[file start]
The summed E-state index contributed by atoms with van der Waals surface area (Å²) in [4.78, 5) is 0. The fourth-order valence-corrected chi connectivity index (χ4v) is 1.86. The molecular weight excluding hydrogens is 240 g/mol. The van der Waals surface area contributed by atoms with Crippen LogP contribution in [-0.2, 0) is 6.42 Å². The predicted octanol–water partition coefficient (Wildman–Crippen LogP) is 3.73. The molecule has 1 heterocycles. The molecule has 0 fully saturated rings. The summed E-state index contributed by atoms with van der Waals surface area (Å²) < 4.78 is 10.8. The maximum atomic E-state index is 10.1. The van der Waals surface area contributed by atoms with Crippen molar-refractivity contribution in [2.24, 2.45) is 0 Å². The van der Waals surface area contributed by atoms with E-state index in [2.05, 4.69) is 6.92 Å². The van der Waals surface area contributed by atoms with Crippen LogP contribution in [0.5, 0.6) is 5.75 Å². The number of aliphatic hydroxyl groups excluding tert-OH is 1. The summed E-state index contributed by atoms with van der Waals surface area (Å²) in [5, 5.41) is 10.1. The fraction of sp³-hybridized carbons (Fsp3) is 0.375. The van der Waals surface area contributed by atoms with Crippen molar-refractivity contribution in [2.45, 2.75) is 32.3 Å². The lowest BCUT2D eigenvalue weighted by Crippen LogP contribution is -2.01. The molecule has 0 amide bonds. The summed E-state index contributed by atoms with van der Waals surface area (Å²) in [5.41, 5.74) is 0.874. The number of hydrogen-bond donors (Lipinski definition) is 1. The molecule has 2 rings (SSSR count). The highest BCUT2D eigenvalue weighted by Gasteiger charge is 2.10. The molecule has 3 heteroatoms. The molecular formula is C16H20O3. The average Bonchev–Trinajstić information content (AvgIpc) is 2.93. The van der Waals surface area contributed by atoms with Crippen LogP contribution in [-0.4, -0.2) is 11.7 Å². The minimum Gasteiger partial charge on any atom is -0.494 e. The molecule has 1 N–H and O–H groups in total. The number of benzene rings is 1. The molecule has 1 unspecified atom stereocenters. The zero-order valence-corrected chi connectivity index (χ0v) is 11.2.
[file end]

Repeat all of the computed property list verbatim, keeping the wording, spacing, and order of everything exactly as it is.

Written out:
The summed E-state index contributed by atoms with van der Waals surface area (Å²) in [4.78, 5) is 0. The fourth-order valence-corrected chi connectivity index (χ4v) is 1.86. The molecular weight excluding hydrogens is 240 g/mol. The van der Waals surface area contributed by atoms with Crippen LogP contribution in [-0.2, 0) is 6.42 Å². The predicted octanol–water partition coefficient (Wildman–Crippen LogP) is 3.73. The molecule has 1 heterocycles. The molecule has 0 fully saturated rings. The summed E-state index contributed by atoms with van der Waals surface area (Å²) < 4.78 is 10.8. The maximum atomic E-state index is 10.1. The van der Waals surface area contributed by atoms with Crippen molar-refractivity contribution in [2.24, 2.45) is 0 Å². The van der Waals surface area contributed by atoms with E-state index in [2.05, 4.69) is 6.92 Å². The van der Waals surface area contributed by atoms with Crippen LogP contribution in [0.5, 0.6) is 5.75 Å². The number of aliphatic hydroxyl groups excluding tert-OH is 1. The summed E-state index contributed by atoms with van der Waals surface area (Å²) in [5, 5.41) is 10.1. The fraction of sp³-hybridized carbons (Fsp3) is 0.375. The van der Waals surface area contributed by atoms with Crippen molar-refractivity contribution in [2.45, 2.75) is 32.3 Å². The lowest BCUT2D eigenvalue weighted by Crippen LogP contribution is -2.01. The molecule has 0 amide bonds. The summed E-state index contributed by atoms with van der Waals surface area (Å²) in [5.41, 5.74) is 0.874. The number of hydrogen-bond donors (Lipinski definition) is 1. The molecule has 2 rings (SSSR count). The highest BCUT2D eigenvalue weighted by Gasteiger charge is 2.10. The molecule has 3 heteroatoms. The molecular formula is C16H20O3. The average Bonchev–Trinajstić information content (AvgIpc) is 2.93. The van der Waals surface area contributed by atoms with Crippen LogP contribution in [-0.4, -0.2) is 11.7 Å². The minimum Gasteiger partial charge on any atom is -0.494 e. The molecule has 1 N–H and O–H groups in total. The number of benzene rings is 1. The molecule has 1 unspecified atom stereocenters. The zero-order valence-corrected chi connectivity index (χ0v) is 11.2.